Winning a medical suit is no easy operation

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Winning a medical suit is no easy operation

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Medical malpractice is becoming an increasingly divisive issue in society, one that was explored last year in a recent MBC-TV medical drama, “Hayan Geotap (White Tower).” [JoongAng Ilbo]

“My breasts were just fine,” said a 42-year-old female patient wanting to identify herself only by her last name Kim.
Kim is suing a general hospital after she was given what she believes was a needless mastectomy. The hospital in question is arguing that there was no wrongdoing on its part.
“If the biopsy was wrong, it’s not only Kim who has a problem,” says Kang Tae-eon, Secretary General of the Consolidation for Medical Consumers, a civic group that helps protect consumers from medical malpractice. “There will be probably another patient who was diagnosed with cancer but was notified too late.”
In his line of work, Kang frequently comes across such cases. He blames the chronic situation on a shortage of manpower in hospitals that is growing bigger without adequate staffing.
“Recently, general hospitals have been trying to grow by adding hundreds of beds, but the number of doctors and nurses is staying the same,” says the official. “We are concerned that this will lead to an increase in medical accidents.”
Last year, the organization consulted on a total of 1,800 cases. The Korea Consumer Agency helped 1,156 cases in 2006 get to court; there were only 450 cases in 2000.
Industry experts say the increase is explained by more awareness among consumers of their rights. So what are the chances of patients winning against hospitals or doctors?
According to the Seoul Central Court district, 49 percent of patients who filed a claim won their case in 2006, compared to an average of 60 percent in the late 1990s.
The decrease in the number of successful cases is due to changes in the way judges view these cases, experts say. In the past, the judges were easily swayed by sympathy for the patient.
After the Asian financial crisis in the late 1990s, even doctors had to undergo hardships. Their relatively high social status suffered, erasing the commonly held notion that doctors held socially superior positions.
“Unless a doctor is God, you can’t ask the doctor to take responsibility every time if the results are bad,” argues Hyeon Du-ryun, a lawyer for the Seoul Medical Association. “Compared to the past, the court is trying to understand the situations that doctors face,” says Hyeon.
Until now, considering patients usually lacked the expert medical knowledge needed to make their case, the law courts were generally lax when asking patients to prove the connection between a medical accident and the aftereffects.
But recently patients have been asked to make stronger cases, and increasingly the courts have decided in favor of doctors. apparently operating under the notion that it is unlikely that well-trained medical experts will make mistakes.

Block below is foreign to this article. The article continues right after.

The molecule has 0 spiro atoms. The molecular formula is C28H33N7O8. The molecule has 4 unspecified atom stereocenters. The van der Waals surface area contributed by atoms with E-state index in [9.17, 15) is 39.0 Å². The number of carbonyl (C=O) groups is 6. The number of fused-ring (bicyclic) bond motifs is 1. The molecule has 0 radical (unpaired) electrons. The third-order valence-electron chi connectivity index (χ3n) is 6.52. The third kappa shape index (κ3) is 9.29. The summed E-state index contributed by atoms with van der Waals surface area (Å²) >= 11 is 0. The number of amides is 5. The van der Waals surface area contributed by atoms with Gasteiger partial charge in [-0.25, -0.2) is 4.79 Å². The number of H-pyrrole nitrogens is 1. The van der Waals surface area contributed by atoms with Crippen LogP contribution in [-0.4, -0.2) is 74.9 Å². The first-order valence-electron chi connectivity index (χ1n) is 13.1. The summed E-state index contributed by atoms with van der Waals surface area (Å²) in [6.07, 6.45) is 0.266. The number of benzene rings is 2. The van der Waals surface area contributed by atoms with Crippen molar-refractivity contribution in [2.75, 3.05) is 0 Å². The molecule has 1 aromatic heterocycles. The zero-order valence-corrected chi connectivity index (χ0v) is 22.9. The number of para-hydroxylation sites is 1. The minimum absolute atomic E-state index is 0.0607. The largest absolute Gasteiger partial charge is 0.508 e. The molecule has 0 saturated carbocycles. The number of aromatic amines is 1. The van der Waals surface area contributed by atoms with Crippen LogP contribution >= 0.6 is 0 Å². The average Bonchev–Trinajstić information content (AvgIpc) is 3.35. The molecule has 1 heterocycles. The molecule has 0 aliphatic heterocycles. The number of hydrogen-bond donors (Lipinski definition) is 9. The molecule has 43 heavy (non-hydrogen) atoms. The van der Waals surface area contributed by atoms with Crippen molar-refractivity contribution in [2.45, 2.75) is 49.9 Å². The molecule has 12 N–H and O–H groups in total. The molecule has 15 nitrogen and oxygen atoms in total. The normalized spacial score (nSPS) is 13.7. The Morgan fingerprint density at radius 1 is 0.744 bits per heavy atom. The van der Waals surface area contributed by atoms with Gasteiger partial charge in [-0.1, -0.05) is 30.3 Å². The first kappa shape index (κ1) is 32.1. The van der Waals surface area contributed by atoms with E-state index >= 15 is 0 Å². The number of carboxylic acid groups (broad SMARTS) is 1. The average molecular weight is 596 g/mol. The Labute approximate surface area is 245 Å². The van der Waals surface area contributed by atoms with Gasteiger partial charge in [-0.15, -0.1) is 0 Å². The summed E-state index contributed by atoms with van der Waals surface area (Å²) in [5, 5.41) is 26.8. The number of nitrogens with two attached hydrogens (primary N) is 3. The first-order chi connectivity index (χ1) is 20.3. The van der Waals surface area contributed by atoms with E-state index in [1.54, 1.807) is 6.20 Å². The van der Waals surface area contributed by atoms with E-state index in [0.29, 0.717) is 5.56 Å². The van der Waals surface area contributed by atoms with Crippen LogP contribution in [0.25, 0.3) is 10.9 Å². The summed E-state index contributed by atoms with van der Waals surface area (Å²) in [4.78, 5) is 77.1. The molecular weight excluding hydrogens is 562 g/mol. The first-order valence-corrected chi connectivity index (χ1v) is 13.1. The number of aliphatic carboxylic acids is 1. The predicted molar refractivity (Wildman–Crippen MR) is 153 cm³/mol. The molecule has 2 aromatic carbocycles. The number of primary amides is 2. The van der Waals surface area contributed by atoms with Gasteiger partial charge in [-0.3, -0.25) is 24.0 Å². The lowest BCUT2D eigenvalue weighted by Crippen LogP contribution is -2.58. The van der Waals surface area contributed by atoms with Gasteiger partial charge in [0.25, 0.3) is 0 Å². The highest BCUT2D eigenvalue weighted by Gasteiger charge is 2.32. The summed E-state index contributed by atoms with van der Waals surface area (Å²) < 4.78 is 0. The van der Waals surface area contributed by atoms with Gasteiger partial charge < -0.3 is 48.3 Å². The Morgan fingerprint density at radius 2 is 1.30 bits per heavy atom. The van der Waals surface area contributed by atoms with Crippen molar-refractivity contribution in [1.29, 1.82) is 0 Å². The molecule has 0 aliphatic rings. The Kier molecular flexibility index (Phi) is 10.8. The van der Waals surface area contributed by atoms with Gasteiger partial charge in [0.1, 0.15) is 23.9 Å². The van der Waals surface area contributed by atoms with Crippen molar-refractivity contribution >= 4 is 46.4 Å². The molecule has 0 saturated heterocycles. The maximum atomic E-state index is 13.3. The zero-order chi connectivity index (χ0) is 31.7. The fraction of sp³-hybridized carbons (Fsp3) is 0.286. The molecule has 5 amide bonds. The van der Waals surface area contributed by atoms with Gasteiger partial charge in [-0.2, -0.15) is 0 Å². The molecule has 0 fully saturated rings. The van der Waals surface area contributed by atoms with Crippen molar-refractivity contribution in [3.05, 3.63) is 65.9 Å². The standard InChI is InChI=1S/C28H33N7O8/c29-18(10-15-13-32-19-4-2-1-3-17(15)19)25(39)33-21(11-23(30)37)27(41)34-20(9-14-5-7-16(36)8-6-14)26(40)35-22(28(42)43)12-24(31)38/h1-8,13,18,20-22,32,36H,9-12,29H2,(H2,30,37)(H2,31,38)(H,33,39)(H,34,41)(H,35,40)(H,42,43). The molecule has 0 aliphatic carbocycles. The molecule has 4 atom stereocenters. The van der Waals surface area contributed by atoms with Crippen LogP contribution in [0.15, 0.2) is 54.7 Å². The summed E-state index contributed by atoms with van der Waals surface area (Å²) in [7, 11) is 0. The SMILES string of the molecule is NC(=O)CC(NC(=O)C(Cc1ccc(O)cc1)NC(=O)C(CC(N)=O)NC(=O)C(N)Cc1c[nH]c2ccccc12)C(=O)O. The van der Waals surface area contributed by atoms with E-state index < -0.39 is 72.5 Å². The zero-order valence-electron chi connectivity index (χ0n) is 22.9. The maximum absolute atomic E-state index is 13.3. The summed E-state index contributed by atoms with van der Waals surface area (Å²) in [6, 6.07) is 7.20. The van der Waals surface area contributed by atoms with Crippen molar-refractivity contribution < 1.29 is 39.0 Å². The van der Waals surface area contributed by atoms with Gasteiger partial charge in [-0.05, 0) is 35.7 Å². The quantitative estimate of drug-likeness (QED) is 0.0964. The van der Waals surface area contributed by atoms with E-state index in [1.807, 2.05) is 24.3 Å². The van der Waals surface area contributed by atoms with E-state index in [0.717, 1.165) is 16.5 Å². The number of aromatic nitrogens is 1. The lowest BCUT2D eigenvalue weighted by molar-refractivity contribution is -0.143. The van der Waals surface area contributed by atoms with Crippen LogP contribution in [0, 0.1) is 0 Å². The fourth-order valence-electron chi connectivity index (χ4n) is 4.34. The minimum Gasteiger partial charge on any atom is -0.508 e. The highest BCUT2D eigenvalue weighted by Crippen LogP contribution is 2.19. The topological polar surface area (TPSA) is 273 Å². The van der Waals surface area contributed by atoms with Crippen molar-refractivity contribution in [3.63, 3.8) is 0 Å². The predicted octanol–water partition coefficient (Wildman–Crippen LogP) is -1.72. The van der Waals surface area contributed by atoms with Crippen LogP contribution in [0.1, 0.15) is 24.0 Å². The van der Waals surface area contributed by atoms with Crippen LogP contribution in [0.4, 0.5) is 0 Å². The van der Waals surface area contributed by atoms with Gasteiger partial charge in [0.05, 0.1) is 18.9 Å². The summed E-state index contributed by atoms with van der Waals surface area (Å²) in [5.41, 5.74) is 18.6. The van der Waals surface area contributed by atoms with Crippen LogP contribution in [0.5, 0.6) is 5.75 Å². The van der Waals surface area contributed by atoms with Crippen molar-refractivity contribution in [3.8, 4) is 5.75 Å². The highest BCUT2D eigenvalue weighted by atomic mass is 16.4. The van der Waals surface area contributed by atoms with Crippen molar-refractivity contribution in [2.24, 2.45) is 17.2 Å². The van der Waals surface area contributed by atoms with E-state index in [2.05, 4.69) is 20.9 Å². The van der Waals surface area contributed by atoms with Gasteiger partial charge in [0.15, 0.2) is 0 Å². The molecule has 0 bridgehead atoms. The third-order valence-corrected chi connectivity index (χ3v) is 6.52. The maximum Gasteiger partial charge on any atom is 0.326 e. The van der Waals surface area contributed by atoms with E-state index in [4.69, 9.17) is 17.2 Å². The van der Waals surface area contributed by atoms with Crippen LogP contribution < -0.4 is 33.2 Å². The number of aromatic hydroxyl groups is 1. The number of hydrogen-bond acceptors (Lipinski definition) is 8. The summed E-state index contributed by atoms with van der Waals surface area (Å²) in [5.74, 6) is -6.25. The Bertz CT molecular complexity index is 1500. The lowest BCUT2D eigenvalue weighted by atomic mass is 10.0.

When it comes to plastic surgery or dermatology, the court is focusing on whether doctors have told patients in advance about possible side effects.
Experts say that when it comes to medical lawsuits, people tend to think that a big chunk of money is waiting for patients. But the reality is compensation for damages in medical cases tends to be half the amount compared to traffic accidents.
This is because the courts’ final verdict is often influenced by self-imposed guidelines that acknowledge the limits of today’s medical technology, thus doctors should not be asked to take full responsibility.

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That is why, for instance, the family of a senior citizen over 65 who died due to medical malpractice would only receive about 30 million won ($29,880) in compensation.
Seo Sang-su, a lawyer specializing in medical lawsuits says in most cases mutual agreement should be reached. “The remaining family members often think they will get tens of billions of won, but there are not that many cases in which anything above 30 million won is offered as compensation,” says Seo.
He points out that cases can stretch out for three years after the first hearing and the appeal. He estimates that if the payout does not exceed 50 million won, there is little practical benefit in pursuing the suit.
Lawyers advise that patients, or their families, obtain medical records as soon as possible after an accident occurs. Hospitals are required by law to disclose such records.
“Sometimes there are cases in which doctors or hospitals act as if there is a need to put additional information into those records. That is why you have to obtain such information immediately,” says Yu Heong-jeong, hinting that doctors might try to alter records if they feel they could protect themselves.
Yu recently won a case in which 150 million won was paid to the parents of an infant who suffered brain damage as a result of a delay in deciding to administer a cesarean section when the mother experienced difficulties during labor.
Hospital records revealed that the doctor in charge was aware that the unborn child had cyanosis, a blue or purple discoloration of the skin that occurs when a person is not getting enough oxygen. The family argues that the medical staff should have acted faster.
The doctor involved in the case, however, claimed that the baby fell ill only after it was moved to a bigger hospital when its heart rate dropped.
Experts say that patients should become regulars at a hospital or practice, which could give the patient free advice in case something goes wrong at another hospital.
They also say that, generally, operations on Fridays or long breaks should be avoided, as responses to emergency situations could come in late.


By Kwon Seok-cheon JoongAng Ilbo [africanu@joongang.co.kr]
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